Pinjarra is a town in the Peel region of Western Australia along the South Western Highway, from the state capital, Perth and south-east of the coastal city of Mandurah. Its local government area is the Shire of Murray. At the 2011 census, Pinjarra had a population of 4,255.
Pinjarra is an area rich in history, and is the home town of a former State Premier - Sir Ross McLarty. It is near the site of the infamous Battle of Pinjarra, where between 14 and 40 Aboriginal Noongars were killed by British colonists in 1834.
The name was often shown spelt "Pinjarrup" on early maps, while the accepted spelling for many years was "Pinjarrah". There are conflicting theories regarding the meaning of the name, and it is usually said to mean "place of a swamp", as a corruption of the Aboriginal word "beenjarrup". However, Pinjarra is more likely to have been named after the Pindjarup people who frequented the area.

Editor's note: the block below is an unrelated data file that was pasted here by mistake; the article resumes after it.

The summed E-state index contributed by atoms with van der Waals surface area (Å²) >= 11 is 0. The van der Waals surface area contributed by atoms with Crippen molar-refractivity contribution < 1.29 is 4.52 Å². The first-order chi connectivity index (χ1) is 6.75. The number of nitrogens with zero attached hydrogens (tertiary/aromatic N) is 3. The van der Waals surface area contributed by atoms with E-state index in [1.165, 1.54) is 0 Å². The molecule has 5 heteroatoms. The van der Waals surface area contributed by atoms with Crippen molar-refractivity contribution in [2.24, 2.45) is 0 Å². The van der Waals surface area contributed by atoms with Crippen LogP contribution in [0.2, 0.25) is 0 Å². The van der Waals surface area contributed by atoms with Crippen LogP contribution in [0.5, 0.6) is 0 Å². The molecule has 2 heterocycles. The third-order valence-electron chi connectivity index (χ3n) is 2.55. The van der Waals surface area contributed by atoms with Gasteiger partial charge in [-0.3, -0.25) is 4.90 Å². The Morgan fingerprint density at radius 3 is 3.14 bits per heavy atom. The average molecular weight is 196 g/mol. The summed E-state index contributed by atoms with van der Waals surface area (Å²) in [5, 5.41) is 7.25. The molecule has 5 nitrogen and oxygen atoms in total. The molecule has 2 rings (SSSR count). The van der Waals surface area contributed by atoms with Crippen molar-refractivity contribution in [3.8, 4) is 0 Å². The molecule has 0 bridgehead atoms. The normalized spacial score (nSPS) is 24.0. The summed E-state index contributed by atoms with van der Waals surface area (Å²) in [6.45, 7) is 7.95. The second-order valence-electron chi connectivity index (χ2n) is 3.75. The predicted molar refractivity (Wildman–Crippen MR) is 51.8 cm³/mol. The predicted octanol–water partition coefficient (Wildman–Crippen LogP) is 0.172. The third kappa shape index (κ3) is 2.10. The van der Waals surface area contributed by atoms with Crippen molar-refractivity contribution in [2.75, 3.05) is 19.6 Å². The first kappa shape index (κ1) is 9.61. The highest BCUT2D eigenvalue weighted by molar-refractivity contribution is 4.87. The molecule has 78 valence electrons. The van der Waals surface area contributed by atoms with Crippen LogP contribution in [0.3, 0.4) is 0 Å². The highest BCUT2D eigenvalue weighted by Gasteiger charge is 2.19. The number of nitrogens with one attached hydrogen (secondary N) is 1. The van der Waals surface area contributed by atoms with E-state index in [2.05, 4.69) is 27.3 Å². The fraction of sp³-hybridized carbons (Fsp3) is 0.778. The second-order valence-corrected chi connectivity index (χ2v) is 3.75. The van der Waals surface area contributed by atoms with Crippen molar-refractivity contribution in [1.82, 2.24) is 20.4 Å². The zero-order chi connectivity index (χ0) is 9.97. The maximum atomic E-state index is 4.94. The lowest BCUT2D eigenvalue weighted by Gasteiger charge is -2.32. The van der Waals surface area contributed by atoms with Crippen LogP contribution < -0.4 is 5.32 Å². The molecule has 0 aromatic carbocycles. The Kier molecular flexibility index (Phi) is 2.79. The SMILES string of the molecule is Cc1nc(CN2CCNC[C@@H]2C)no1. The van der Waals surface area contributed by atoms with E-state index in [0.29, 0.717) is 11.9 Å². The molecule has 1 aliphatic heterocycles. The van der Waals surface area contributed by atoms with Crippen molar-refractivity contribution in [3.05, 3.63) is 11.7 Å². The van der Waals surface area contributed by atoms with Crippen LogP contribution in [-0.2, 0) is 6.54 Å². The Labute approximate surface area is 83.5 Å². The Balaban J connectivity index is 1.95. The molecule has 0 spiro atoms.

One of the first settlers in the area was Thomas Peel, who established a settlement at the mouth of the Murray River in 1830. In 1831, land was reserved for a townsite near a ford over the river. By 1834, word had spread about the rich loamy soils and pastures, bringing more Europeans to the area. Surveys were carried out in 1836 and land allocated to settlers in 1837.
By early 1898 the population of the town was 400, 300 males and 100 females.
A British child migration scheme run by Kingsley Fairbridge established a farm school in the area in the early 1900s. Hundreds of orphaned children were educated at Fairbridge Farm between 1913 and 1981.
The author Kenneth (Seaforth) McKenzie grew up in Pinjarra, and parts of his experiences as a child living near the Murray River are found in his first novel The Young Desire It.
In 1974, an alumina refinery was established by Alcoa Australia Ltd, causing a boost in the population of Pinjarra and nearby Mandurah. Pinjarra is also the site of the world’s largest bauxite mine.